Congratulations, Sean Warner!

Building Construction Alumnus Named to Forbes' '30 Under 30'

As a senior in 2013, Sean Warner totally aced BC3600.

Daniel Castro, chair of the School of Building Construction and Warner's professor for the construction cost management class, was not surprised. "He was one of the best students in the class," Castro said. 

This year, Warner made it to the top of another class, the Forbes' "30 under 30" list for Manufacturing & Industry. The company Warner cofounded with fellow Tech alum Patrick Pittaluga -- Grubbly Farms -- promotes sustainable farming by making livestock feed with insects instead of corn. 

The leap from construction to agriculture/chemistry could easily leave people scratching their heads, but Castro and Warner know better.

"There is actually a good bit of overlap," Warner said. "A large portion of my time is planning out future facilities on computer-aided design (CAD) programs to accurately show future facilities and process lines."  He uses the CAD work to estimate equipment needed and costs for manufacturing facilities, as well as to schedule daily operation tasks.

"It doesn't matter what field you work in, if you use the basic principles of sustainability and conscious management, you will end up succeeding," Castro said.

The programs offered by the School of Building Construction teach students to apply technical principles and foundations used in the building construction industry in ways that have positive impacts on communities. "It's about efficiency, sustainability, and closing loops," Castro said. 

"Sean really thought outside the box. He's changing a practice that's been the same for hundreds of years -- agriculture -- and he said, 'I think we can do things differently.' He came up with this concept that is more sustainable and cost-effective."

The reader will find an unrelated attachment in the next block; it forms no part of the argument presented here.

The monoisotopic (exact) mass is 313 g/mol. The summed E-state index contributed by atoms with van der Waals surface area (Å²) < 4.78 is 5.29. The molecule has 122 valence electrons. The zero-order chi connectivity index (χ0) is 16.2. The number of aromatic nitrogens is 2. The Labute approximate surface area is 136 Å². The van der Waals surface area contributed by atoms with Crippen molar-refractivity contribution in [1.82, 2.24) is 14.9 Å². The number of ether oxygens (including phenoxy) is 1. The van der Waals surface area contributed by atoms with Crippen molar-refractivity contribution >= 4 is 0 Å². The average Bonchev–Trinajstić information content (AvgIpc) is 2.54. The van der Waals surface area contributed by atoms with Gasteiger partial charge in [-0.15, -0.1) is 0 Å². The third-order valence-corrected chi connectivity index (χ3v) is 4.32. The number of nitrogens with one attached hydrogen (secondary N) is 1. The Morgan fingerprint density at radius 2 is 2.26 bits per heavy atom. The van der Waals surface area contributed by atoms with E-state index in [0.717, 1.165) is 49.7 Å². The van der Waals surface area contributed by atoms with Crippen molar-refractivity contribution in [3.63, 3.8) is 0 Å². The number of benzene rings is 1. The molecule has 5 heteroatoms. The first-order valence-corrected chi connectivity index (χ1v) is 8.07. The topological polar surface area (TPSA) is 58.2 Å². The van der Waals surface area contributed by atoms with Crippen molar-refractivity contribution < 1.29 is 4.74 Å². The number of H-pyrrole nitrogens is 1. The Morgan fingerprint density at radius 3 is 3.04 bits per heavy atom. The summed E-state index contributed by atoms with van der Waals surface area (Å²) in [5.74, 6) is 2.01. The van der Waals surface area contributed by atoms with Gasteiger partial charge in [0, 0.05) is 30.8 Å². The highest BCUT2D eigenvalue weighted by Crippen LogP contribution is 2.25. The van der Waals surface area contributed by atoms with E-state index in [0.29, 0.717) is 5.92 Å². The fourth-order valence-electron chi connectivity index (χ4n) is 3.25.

A more personal experience with peers and teachers is what drew Warner to building construction in the first place. 

"As much as I love mathematics and engineering, I enjoyed the combination of engineering and creativity used in construction. I have always had a creative side that I wanted to utilize," Warner said. The hands-on approach he learned in the School's small classes was easy to apply to a variety of career paths, he said.

A creative and transitional approach to technology and design are hallmarks of the School of Building Construction and the College of Design. While technology and research are a vital part of every college at Georgia Tech, College of Design schools also use design thinking and early adoption of technology as particularly innovative methods of solving real-world problems.

Warner's advice for his fellow building construction students is, "Don't be afraid to take a risk, especially at a younger age. A degree does not constrain you solely to that field for employment. Sometimes it's good to go with the flow, but it can be more rewarding to take the path less traveled. Look for problems with everything."